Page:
Ultimately, the dying gasp from the medium-attack community will ask about range. The answer is we don't want it. The alone-and-unafraid deep-strike platform is incompatible with the typical sphere of responsibility. Now is our chance to redefine our capabilities in power projection along lines we know are realistic and compatible with a martime strategy we are happy supporting, based on the loss of the medium-attack A6/A-12. This is more accurately described as a transition from medium attack to the strike-fighter community. This will complete the transition of Navy attack begun by the light attackers when they had the foresight to come up with a strike fighter as their own replacement. The carrier air wing will emerge from this transition as a hard fighting asset with tactical flexibility and the strategic mobility of the carrier.

I frankly do not view this loss of next-generation technology as total. It can be in the next aircraft we buy. We do not need that technology soon. It appears that a little stealth is cost-effective for a carrier based strike-fighter, but a lot is not.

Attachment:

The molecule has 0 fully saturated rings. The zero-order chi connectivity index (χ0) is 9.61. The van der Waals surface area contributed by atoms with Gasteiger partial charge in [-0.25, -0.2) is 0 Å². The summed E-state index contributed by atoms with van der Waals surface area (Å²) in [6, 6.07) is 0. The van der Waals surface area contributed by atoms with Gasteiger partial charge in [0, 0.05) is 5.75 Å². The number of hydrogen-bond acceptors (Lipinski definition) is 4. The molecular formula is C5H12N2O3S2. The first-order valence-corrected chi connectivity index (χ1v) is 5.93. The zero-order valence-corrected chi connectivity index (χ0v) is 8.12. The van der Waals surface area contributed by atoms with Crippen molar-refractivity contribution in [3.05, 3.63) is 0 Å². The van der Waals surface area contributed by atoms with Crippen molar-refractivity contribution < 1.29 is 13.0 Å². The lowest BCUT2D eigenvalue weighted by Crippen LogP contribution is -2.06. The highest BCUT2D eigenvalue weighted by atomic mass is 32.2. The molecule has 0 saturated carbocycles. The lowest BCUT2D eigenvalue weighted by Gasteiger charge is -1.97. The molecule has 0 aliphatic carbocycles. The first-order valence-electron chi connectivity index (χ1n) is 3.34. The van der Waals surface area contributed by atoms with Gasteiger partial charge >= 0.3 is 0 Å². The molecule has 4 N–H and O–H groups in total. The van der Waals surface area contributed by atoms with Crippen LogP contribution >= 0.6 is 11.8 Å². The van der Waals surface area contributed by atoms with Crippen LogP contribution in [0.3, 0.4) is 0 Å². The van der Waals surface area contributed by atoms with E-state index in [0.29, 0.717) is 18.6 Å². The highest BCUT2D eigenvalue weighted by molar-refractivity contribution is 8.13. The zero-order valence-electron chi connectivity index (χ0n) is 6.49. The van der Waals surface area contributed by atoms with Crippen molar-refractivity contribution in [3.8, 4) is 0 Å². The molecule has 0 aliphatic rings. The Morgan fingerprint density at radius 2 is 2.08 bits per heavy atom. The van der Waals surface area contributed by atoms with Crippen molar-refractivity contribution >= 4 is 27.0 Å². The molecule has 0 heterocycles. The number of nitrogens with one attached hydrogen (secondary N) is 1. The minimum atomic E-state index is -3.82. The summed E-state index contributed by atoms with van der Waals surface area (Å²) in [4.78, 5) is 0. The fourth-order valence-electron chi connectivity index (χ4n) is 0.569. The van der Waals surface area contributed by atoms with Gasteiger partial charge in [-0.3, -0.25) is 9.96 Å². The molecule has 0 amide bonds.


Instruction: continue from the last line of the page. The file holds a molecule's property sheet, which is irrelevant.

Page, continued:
Naval advocates in the National Command Authority need not represent the carrier as an end-all do-all asset. It has limitations, and naval aviators who grow up to be somebody without losing their parochial blinders simply overload our agenda. We are facing significant budget cutbacks, so why not take something off our agenda? Whether we adapt the F/A-18 or an F-14 strike version to replace the A-6, we can come out of this smelling like a rose--with the same or better operating and training budget the same or better deck loading, a more palatable obligation to the National Command Authority, and an air wing capable of delivering what we promise. Let's take this opportunity to redefine our sphere of responsibility in light of what is possible, without medium-attack/deep strike, and get ourselves off our painful hook.